The second African American to become a justice of the Supreme Court, Thomas has been one of the most consistently conservative justices to serve on the Court since the New Deal era.
A descendant of Georgia slaves, Clarence Thomas grew up speaking the Geechee dialect, a mixture of English and several West African languages. At the age of two, his father left his mother, and a few years thereafter he and his brother moved to Savannah, Georgia, to live with grandparents, who instilled in him the values of hard work, self-reliance, and ambition. He was a good student in high school, and after graduating cum laude at the College of the Holy Cross, he attended the Yale University Law School, graduating in 1974. There has been inconclusive debate about whether he benefited from affirmative action
After his graduation, Thomas became an assistant attorney general for Missouri attorney general John Danforth
In 1990, President George H. W. Bush
The confirmation hearings for Thomas created great controversy and unprecedented public interest. Liberal and civil rights organizations denounced the nomination. The American Bar Association
Thomas’s constitutional jurisprudence combined a commitment to natural rights with the doctrines of “textualism” and “originalism,” focusing on the literal words of the text informed by the original intent of its framers. In addition, Thomas demonstrated a strong commitment to individualism and strong distrust of federal power and modern secularism. His views most often coincided with those of Justice Antonin Scalia, except that Thomas was less inclined to defer to the precedents of the Court (called the doctrine of stare decisis)
Advocating color-blind governmental policies, Thomas found nothing wrong with de facto racial segregation,
Concerning the constitutional right of privacy, Thomas has frequently declared that the Fourteenth Amendment protects only those “liberty interests”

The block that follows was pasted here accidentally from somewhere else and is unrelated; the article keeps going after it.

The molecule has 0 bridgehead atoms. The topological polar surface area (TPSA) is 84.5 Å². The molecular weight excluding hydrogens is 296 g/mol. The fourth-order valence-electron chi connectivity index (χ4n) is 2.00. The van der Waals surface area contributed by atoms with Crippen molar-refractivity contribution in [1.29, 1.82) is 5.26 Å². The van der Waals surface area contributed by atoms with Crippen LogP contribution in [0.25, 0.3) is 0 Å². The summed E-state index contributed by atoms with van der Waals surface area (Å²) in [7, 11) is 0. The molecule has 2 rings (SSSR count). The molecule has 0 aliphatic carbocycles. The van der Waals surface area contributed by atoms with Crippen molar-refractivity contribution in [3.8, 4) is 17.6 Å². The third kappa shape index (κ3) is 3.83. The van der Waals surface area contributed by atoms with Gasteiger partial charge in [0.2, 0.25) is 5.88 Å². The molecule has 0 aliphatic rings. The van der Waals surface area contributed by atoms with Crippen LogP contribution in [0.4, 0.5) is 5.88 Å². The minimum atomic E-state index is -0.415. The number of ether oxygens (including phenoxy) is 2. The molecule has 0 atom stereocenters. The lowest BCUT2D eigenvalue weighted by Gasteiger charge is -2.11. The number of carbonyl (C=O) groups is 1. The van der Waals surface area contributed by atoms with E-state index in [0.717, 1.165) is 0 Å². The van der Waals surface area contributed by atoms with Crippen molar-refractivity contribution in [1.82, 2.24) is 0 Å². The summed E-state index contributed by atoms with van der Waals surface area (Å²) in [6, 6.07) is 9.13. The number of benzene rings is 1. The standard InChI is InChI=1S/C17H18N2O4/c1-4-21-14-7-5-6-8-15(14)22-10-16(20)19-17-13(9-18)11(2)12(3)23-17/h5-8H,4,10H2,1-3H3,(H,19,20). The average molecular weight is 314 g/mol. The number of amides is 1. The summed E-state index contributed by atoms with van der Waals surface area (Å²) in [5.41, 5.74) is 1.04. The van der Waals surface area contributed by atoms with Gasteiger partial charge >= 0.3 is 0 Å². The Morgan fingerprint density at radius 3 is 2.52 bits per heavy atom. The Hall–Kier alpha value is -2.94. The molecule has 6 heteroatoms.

Thomas has firmly supported states’ rights
Thomas has almost always agreed with the pro-law-and-order perspective. Applying the Eighth Amendment narrowly in Hudson v. McMillan
On other issues as well, Thomas could normally be counted on to vote for the conservative viewpoint. In Zelman v. Simmons-Harris
Bader, William H., and Roy M. Mersky, eds. The First One Hundred Eight Justices. Buffalo, N.Y.: William S. Hein, 2004. Davis, Richard. Electing Justice: Fixing the Supreme Court Nomination Process. New York: Oxford University Press, 2005. Foskett, Ken. Judging Thomas: The Life and Times of Clarence Thomas. New York: HarperCollins, 2005. Gerber, Scott Douglas. First Principles: The Jurisprudence of Clarence Thomas. New York: New York University Press, 1999. Greenya, John. Silent Justice: The Clarence Thomas Story. Ft. Lee, N.J.: Barricade Books, 2001. Hensley, Thomas R. The Rehnquist Court: Justices, Rulings, and Legacy. Santa Barbara, Calif.: ABC-Clio, 2006. Marcosson, Samuel A. Original Sin: Clarence Thomas and the Failure of the Constitutional Conservatives. New York: New York University Press, 2002. Mayer, Jane, and Jill Abramson. Strange Justice: The Selling of Clarence Thomas. New York: Houghton Mifflin, 1994. Smith, Christopher, and Joyce Baugh. The Real Clarence Thomas: Confirmation Veracity Meets Performance Reality. New York: Peter Lang, 2000. Thomas, Andrew P. Clarence Thomas: A Biography. New York: Encounter Press, 2002.
Bush v. Gore
Hudson v. Michigan
Nominations to the Court
Rehnquist, William H.
Senate Judiciary Committee